2. This takes us from a.d. 37 to a.d. 39, at which time he went to Jerusalem, where he met the apostles (Acts 9:26–29; 22:15–21; Galatians 1:17-20 "Neither went I up to Jerusalem to them which were apostles before me; but I went into Arabia, and returned again unto Damascus. Then after three years I went up to Jerusalem to see Peter, and abode with him fifteen days. But other of the apostles saw I none, save James the Lord’s brother. Now the things which I write unto you, behold, before God, I lie not.").
a. The apostles were afraid of Paul, and it was Barnabas (“son of consolation,” Acts 4:36) who introduced Paul to the group.
b. The fact that Paul was a stranger (and even an enemy) to the apostles is important: it proves that he got his message of grace from Christ Himself and not from men.
i. Galatians 1:15-18 "But when it pleased God, who separated me from my mother’s womb, and called me by his grace, To reveal his Son in me, that I might preach him among the heathen; immediately I conferred not with flesh and blood: Neither went I up to Jerusalem to them which were apostles before me; but I went into Arabia, and returned again unto Damascus. Then after three years I went up to Jerusalem to see Peter, and abode with him fifteen days."
c. God took every precaution to keep separate the ministries of Paul and the twelve apostles.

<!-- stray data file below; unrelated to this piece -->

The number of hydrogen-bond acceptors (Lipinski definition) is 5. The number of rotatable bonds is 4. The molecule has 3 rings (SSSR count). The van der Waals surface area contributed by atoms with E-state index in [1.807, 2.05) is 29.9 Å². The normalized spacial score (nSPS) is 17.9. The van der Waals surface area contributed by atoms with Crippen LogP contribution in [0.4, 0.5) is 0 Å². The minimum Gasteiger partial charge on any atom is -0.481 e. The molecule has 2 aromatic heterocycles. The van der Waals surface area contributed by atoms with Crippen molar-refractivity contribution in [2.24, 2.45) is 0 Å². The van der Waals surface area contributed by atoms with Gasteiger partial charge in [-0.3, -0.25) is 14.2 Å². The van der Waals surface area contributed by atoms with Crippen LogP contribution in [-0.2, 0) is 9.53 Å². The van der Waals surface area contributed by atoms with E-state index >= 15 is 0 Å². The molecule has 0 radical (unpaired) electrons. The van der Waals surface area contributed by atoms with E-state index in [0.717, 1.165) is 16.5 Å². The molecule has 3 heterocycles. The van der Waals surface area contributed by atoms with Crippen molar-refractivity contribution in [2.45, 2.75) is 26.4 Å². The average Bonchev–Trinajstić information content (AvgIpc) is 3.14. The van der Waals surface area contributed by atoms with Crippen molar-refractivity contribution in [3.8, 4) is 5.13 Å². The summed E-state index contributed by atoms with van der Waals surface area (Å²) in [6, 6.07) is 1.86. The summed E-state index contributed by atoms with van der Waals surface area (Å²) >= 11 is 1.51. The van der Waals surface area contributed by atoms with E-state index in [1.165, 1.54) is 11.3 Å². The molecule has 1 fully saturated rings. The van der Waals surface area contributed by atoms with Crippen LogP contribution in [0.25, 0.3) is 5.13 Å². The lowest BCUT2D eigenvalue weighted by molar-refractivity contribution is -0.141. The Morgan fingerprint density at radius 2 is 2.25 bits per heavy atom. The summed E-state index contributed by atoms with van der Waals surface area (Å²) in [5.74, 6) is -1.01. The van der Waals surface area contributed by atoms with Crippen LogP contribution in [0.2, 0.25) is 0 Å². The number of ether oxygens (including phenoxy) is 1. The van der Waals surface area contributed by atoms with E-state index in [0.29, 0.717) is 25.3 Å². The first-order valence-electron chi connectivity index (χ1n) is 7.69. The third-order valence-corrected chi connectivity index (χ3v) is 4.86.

i. What a tragedy that people confuse them today. Paul stayed with Peter for fifteen days (Gal. 1:18), but he did not see any other apostle (Gal. 1:19).
ii. He did visit James, the Lord’s brother (Gal. 1:19) who later took Peter’s place as the spiritual leader in Jerusalem (Acts 15).
iii. Paul wanted to minister to the Jews in Jerusalem, but God commanded him to depart from the city (Acts 22:17–21).
iv. God’s kingdom program at Jerusalem was now at a close, and Paul had a ministry to fulfill among the Gentiles.
3. Further persecution made it necessary for Paul to leave, so he returned to his home at Tarsus.
a. Galatians 1:21 "Afterwards I came into the regions of Syria and Cilicia;" suggests that Paul preached in that region, and Acts 15:23 indicates that there were churches in that area. It is possible that during his stay of four or five years, Paul preached the Gospel of the grace of God and established Gentile churches. When the center of ministry moved from Jerusalem to Antioch (a Gentile city)
b. Barnabas went and sought for Paul and brought him back to minister with him (see Acts 11:19–30).
IV. Peter and the Saints (9:32–43)
1. Joppa (vv. 36 and 43). This city reminds us at once of the prophet Jonah, who went down to Joppa to flee to Tarshish (Jonah 1:1–3).
a. God called Jonah to carry His message to the Gentiles; and God was about to call Peter to do the same thing (Acts 10).
b. Peter lived in Joppa with Simon, a tanner, suggesting that some of Peter’s Jewish prejudices are now being set aside, for tanning was “unclean” as far as Jews were concerned.
c. Peter was about to discover that nothing is unclean that God has sanctified.